This week here at home, Macy’s announced 1,400 layoffs in San Francisco, the Board of Supes continued scratching their heads about how to close the city’s $576 million budget gap, and California state employees took their first biweekly forced day off. Meanwhile, in DC, the Senate bickered over how to stimulate the ever-shrinking economy.

“I come from a state which has more people unemployed today than the population of over a dozen states,” Feinstein said, urging her Senate colleagues to be both generous and quick. “I think as we dither, Rome burns.”

DiFi pushed this week for more public works money—for highways, public transit and water infrastructure, especially—but she lost that battle. The Senate rejected her amendment, co-sponsored with Washington Senator Patty Murray, to increase spending on those projects by $25 billion. Then, a group of centrist Dems and Repubs released a compromise bill that cuts a total of $110 billion, including $40 billion in aid to states—and tilts the bill, Feinstein thought, too far toward tax cuts.

“It’s supposed to be a stimulus bill. If this ends up being a tax cut [bill] I won’t vote for it,” she told her fellow senators on Friday.

You gotta love her—sticking to her guns despite pressure from Majority Leader Harry Reid and President O himself to pass the bill quickly. Or at least sticking for a few hours—later that same day, Dianne caved. The vote will likely be Tuesday and she’ll vote yea.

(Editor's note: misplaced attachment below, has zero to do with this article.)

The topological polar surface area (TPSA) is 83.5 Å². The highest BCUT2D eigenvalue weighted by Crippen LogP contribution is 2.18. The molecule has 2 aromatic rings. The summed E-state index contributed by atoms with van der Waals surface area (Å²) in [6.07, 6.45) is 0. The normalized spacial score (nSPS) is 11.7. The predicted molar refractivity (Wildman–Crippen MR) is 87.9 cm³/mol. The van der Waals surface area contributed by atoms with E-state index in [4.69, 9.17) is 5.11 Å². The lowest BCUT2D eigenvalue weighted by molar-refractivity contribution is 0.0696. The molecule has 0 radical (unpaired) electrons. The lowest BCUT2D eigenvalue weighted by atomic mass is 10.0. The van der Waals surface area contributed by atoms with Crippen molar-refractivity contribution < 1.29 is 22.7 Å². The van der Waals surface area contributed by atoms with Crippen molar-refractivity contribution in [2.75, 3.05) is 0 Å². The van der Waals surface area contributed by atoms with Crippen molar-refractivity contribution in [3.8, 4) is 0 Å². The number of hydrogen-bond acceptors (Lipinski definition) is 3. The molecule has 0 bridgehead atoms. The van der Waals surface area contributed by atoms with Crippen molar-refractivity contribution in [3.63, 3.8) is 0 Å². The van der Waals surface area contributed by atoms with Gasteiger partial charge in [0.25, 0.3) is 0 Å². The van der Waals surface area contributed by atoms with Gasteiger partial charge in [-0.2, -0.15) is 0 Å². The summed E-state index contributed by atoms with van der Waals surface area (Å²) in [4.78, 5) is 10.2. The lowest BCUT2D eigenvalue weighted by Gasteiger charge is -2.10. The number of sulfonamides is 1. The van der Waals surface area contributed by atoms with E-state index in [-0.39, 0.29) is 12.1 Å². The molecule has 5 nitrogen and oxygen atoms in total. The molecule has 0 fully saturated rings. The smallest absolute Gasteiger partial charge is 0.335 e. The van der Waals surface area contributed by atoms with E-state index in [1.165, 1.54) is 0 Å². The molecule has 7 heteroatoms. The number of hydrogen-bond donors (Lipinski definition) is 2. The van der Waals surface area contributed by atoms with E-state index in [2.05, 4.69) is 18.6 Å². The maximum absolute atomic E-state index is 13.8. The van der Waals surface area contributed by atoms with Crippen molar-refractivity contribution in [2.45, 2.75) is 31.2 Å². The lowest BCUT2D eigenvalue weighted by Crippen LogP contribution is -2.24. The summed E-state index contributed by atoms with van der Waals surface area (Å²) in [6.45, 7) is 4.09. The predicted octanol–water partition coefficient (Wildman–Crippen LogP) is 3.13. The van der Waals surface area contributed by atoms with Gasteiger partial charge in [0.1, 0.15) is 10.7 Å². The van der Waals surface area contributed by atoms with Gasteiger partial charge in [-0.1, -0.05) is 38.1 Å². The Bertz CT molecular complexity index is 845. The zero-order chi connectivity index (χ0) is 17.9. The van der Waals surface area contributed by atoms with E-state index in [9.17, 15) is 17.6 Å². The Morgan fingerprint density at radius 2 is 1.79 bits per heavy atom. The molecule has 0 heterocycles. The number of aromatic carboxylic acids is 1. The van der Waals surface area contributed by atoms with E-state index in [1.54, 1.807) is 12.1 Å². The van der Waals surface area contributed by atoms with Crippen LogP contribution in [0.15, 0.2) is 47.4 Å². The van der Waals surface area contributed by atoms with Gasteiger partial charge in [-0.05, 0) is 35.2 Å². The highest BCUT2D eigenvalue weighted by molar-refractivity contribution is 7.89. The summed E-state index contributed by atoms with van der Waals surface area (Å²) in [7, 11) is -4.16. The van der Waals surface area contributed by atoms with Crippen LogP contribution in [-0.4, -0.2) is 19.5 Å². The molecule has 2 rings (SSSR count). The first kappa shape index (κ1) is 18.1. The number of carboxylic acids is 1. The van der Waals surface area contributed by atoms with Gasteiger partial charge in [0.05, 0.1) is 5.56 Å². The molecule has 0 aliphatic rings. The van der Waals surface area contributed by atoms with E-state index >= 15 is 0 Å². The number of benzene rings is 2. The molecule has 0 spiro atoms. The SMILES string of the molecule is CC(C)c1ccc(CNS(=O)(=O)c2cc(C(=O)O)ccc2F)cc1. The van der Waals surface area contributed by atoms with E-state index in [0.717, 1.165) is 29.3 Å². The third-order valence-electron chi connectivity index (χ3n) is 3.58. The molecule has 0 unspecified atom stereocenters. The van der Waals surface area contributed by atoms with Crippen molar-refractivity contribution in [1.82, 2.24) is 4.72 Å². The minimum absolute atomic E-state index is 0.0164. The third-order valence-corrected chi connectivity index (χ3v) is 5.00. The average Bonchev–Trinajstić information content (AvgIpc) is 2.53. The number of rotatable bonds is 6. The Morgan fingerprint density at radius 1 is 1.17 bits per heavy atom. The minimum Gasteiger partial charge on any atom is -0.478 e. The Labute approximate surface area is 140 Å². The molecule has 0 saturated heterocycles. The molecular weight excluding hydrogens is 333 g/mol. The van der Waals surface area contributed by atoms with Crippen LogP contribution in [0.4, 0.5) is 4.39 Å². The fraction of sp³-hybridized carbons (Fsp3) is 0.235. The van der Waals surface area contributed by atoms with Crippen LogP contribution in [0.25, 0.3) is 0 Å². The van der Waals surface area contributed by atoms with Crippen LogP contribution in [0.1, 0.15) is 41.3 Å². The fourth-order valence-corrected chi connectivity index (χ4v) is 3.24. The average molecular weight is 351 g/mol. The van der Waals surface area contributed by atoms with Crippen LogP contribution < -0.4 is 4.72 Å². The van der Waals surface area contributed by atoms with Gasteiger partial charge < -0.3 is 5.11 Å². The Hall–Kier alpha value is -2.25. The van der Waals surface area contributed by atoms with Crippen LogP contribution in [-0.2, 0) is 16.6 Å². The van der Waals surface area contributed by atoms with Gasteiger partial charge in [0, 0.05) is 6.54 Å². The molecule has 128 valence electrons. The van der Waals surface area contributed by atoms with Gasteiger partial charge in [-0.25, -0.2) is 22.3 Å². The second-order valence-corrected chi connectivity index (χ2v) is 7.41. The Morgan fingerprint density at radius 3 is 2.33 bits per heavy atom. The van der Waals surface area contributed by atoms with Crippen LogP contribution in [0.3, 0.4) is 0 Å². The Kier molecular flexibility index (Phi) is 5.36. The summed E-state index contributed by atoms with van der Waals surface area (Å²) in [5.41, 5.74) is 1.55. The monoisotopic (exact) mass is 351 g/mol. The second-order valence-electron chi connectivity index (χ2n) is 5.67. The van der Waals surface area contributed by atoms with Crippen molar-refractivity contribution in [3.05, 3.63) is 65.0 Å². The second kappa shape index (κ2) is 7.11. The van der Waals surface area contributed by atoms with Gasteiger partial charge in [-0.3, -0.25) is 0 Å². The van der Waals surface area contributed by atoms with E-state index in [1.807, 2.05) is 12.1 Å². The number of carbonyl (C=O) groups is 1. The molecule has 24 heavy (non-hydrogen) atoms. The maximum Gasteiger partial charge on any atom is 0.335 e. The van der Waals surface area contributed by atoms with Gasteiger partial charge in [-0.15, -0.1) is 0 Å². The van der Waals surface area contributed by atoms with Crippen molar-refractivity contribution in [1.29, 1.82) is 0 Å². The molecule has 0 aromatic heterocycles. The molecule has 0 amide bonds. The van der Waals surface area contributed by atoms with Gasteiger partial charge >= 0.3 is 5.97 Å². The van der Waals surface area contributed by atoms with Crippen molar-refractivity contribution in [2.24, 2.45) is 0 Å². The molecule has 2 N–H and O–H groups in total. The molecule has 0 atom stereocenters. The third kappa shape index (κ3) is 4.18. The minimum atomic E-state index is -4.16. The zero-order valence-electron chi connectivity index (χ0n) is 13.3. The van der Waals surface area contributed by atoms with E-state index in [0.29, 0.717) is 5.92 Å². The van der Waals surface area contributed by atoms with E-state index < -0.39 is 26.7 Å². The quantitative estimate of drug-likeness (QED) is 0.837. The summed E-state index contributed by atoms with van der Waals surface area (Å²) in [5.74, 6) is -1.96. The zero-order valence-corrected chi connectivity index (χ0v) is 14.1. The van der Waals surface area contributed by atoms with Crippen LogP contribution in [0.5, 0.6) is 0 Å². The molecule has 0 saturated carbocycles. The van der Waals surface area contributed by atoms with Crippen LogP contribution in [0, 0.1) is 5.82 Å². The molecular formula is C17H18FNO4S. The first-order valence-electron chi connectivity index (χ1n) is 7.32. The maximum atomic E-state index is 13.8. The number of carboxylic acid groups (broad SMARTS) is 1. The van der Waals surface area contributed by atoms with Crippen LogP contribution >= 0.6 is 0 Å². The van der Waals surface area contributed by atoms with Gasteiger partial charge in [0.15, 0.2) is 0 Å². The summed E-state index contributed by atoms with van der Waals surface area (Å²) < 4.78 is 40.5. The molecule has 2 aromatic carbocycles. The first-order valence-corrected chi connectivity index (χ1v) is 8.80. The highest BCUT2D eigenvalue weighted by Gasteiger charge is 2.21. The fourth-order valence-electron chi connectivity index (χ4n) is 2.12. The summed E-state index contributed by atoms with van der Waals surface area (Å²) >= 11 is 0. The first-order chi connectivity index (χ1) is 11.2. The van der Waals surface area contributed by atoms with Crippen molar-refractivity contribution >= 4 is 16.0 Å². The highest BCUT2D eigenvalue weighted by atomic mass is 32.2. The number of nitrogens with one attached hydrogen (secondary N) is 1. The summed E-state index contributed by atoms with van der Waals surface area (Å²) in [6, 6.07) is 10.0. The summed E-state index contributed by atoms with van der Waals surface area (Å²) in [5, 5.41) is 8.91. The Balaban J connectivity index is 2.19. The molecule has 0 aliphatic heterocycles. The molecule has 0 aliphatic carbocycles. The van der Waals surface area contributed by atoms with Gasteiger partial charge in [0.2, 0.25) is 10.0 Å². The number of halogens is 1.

As intelligence committee chair, Feinstein presided this week over two rounds of interrogation of Leon Panetta, former California congressman and Bill Clinton’s chief of staff, now Obama’s nominee to head up the CIA. At first, Dianne opposed it, citing his inexperience in the spy world. She’s since softened—it took more than a few days— and says she’ll vote for him.

On Friday, she asked him how he’d prevent future massive screw ups like the one that led Congress—or at least most in Congress—to vote to go to war with Iraq expecting the vote would save us from WMDs.

“I voted to support the war because of that,” Feinstein said in late January, “and I have to live with that vote for the rest of my life. And I don’t want it to ever happen again.” She reiterated during Panetta’s hearing: “I cast a vote [for the Iraq war] that I will have to live with every day of my life. I think about it every day.” (Of course, not everyone was fooled by the WMD scare tactics.  Barbara Lee and 23 other members of Congress voted against the 2002 resolution, as did Senator Barbara Boxer.)

Panetta said his CIA would rely less on outside contractors and do more to ensure that agents understand the cultures they are working in—an excellent goal for folks working, after all, in intelligence.

In other news, Feinstein asked Defense Secretary Robert Gates to review possible “burrowing” in his Office of Detainee Affairs. Burrowing, in this case, has nothing to do with ground squirrels or other small mammals—it’s the sneaky practice of hiring political appointees into career positions that endure beyond a change in administrations. It’s not all that uncommon, but since the policy on Guantanamo and torture has shifted so drastically under Obama, it’s particularly troubling that Bush-moles could be hiding out in the office that deals with detainees.

Lastly, DiFi came out a clear frontrunner in early polling on California’s gubernatorial race, leading second-place Jerry Brown, 70 years old, by a full 22 points. But will the 75-year-old Feinstein run?

“I take my new duty as chairman of the [intel] committee seriously. I want to see how it goes,” she told MSNBC this week. On the other hand, she said, she’s “really concerned” about the state.

The bottom line? “I’m one of those people that never says never. And that’s just about the situation.”


Dianne voted with the majority of the Senate to confirm Eric Holder as Secretary of Justice. Otherwise, votes this week were on amendments to the stimulus package.

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